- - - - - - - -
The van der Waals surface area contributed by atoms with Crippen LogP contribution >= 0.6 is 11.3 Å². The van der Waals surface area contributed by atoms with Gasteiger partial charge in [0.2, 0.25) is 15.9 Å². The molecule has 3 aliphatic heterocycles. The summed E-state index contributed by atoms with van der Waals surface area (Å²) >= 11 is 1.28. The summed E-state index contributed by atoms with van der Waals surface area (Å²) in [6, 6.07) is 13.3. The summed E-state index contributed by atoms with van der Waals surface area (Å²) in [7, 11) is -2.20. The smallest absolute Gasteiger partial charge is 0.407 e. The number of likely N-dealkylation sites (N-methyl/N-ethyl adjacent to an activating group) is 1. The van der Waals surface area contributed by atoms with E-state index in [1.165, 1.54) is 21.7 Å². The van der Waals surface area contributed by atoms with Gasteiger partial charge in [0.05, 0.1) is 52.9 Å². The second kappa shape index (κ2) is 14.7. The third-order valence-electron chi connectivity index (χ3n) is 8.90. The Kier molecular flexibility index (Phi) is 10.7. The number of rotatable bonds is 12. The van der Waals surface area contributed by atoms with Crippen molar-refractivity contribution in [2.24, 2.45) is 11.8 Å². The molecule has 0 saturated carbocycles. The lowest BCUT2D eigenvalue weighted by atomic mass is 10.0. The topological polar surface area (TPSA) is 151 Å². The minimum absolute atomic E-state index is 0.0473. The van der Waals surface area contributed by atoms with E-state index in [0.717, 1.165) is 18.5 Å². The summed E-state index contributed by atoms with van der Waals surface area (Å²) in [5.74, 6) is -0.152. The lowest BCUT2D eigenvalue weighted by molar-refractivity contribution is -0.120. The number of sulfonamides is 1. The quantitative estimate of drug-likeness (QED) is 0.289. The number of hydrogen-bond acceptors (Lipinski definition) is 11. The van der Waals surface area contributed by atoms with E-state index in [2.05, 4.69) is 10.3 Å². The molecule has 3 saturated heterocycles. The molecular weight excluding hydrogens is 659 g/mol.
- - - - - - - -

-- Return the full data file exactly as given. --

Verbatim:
The van der Waals surface area contributed by atoms with Crippen LogP contribution >= 0.6 is 11.3 Å². The van der Waals surface area contributed by atoms with Gasteiger partial charge in [0.2, 0.25) is 15.9 Å². The molecule has 3 aliphatic heterocycles. The summed E-state index contributed by atoms with van der Waals surface area (Å²) >= 11 is 1.28. The summed E-state index contributed by atoms with van der Waals surface area (Å²) in [6, 6.07) is 13.3. The summed E-state index contributed by atoms with van der Waals surface area (Å²) in [7, 11) is -2.20. The smallest absolute Gasteiger partial charge is 0.407 e. The number of likely N-dealkylation sites (N-methyl/N-ethyl adjacent to an activating group) is 1. The van der Waals surface area contributed by atoms with E-state index in [1.165, 1.54) is 21.7 Å². The van der Waals surface area contributed by atoms with Gasteiger partial charge in [0.05, 0.1) is 52.9 Å². The second kappa shape index (κ2) is 14.7. The third-order valence-electron chi connectivity index (χ3n) is 8.90. The Kier molecular flexibility index (Phi) is 10.7. The number of rotatable bonds is 12. The van der Waals surface area contributed by atoms with Crippen molar-refractivity contribution in [2.24, 2.45) is 11.8 Å². The molecule has 0 saturated carbocycles. The lowest BCUT2D eigenvalue weighted by atomic mass is 10.0. The topological polar surface area (TPSA) is 151 Å². The minimum absolute atomic E-state index is 0.0473. The van der Waals surface area contributed by atoms with E-state index in [0.717, 1.165) is 18.5 Å². The summed E-state index contributed by atoms with van der Waals surface area (Å²) in [5.74, 6) is -0.152. The lowest BCUT2D eigenvalue weighted by molar-refractivity contribution is -0.120. The number of sulfonamides is 1. The quantitative estimate of drug-likeness (QED) is 0.289. The number of hydrogen-bond acceptors (Lipinski definition) is 11. The van der Waals surface area contributed by atoms with E-state index in [2.05, 4.69) is 10.3 Å². The molecule has 3 saturated heterocycles. The molecular weight excluding hydrogens is 659 g/mol.